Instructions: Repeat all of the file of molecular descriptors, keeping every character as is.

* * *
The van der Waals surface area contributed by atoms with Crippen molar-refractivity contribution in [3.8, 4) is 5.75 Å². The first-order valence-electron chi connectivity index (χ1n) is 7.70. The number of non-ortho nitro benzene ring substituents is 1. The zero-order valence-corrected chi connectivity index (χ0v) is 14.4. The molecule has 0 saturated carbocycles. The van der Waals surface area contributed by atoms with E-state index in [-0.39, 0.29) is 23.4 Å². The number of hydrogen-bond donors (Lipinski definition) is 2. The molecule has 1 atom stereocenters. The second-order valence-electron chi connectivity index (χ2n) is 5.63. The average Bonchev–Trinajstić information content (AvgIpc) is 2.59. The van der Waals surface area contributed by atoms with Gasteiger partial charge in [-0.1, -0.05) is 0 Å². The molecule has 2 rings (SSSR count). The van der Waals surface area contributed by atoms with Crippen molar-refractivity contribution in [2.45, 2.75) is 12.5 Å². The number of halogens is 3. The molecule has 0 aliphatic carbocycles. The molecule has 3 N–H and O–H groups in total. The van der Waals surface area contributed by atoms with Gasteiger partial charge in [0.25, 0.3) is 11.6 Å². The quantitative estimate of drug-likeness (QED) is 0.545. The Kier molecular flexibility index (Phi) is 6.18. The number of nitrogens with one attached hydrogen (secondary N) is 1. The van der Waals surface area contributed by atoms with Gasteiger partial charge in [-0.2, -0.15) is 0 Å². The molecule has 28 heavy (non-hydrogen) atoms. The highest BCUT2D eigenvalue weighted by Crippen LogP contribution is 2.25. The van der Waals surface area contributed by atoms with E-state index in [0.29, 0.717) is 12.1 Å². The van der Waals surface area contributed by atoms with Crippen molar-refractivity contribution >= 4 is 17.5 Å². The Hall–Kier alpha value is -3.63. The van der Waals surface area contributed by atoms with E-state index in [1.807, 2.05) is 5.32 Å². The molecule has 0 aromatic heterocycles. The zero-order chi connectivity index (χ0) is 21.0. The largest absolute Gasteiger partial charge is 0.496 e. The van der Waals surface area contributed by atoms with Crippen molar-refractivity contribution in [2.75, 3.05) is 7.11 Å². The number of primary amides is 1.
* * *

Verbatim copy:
The van der Waals surface area contributed by atoms with Crippen molar-refractivity contribution in [3.8, 4) is 5.75 Å². The first-order valence-electron chi connectivity index (χ1n) is 7.70. The number of non-ortho nitro benzene ring substituents is 1. The zero-order valence-corrected chi connectivity index (χ0v) is 14.4. The molecule has 0 saturated carbocycles. The van der Waals surface area contributed by atoms with E-state index in [-0.39, 0.29) is 23.4 Å². The number of hydrogen-bond donors (Lipinski definition) is 2. The molecule has 1 atom stereocenters. The second-order valence-electron chi connectivity index (χ2n) is 5.63. The average Bonchev–Trinajstić information content (AvgIpc) is 2.59. The van der Waals surface area contributed by atoms with Gasteiger partial charge in [-0.1, -0.05) is 0 Å². The molecule has 2 rings (SSSR count). The van der Waals surface area contributed by atoms with Crippen molar-refractivity contribution in [2.45, 2.75) is 12.5 Å². The number of halogens is 3. The molecule has 0 aliphatic carbocycles. The molecule has 3 N–H and O–H groups in total. The van der Waals surface area contributed by atoms with Gasteiger partial charge in [0.25, 0.3) is 11.6 Å². The quantitative estimate of drug-likeness (QED) is 0.545. The Kier molecular flexibility index (Phi) is 6.18. The number of nitrogens with one attached hydrogen (secondary N) is 1. The van der Waals surface area contributed by atoms with Gasteiger partial charge in [-0.2, -0.15) is 0 Å². The molecule has 28 heavy (non-hydrogen) atoms. The highest BCUT2D eigenvalue weighted by Crippen LogP contribution is 2.25. The van der Waals surface area contributed by atoms with E-state index in [0.29, 0.717) is 12.1 Å². The van der Waals surface area contributed by atoms with Crippen molar-refractivity contribution >= 4 is 17.5 Å². The Hall–Kier alpha value is -3.63. The van der Waals surface area contributed by atoms with E-state index in [1.807, 2.05) is 5.32 Å². The molecule has 0 aromatic heterocycles. The zero-order chi connectivity index (χ0) is 21.0. The largest absolute Gasteiger partial charge is 0.496 e. The van der Waals surface area contributed by atoms with Crippen molar-refractivity contribution in [2.75, 3.05) is 7.11 Å². The number of primary amides is 1.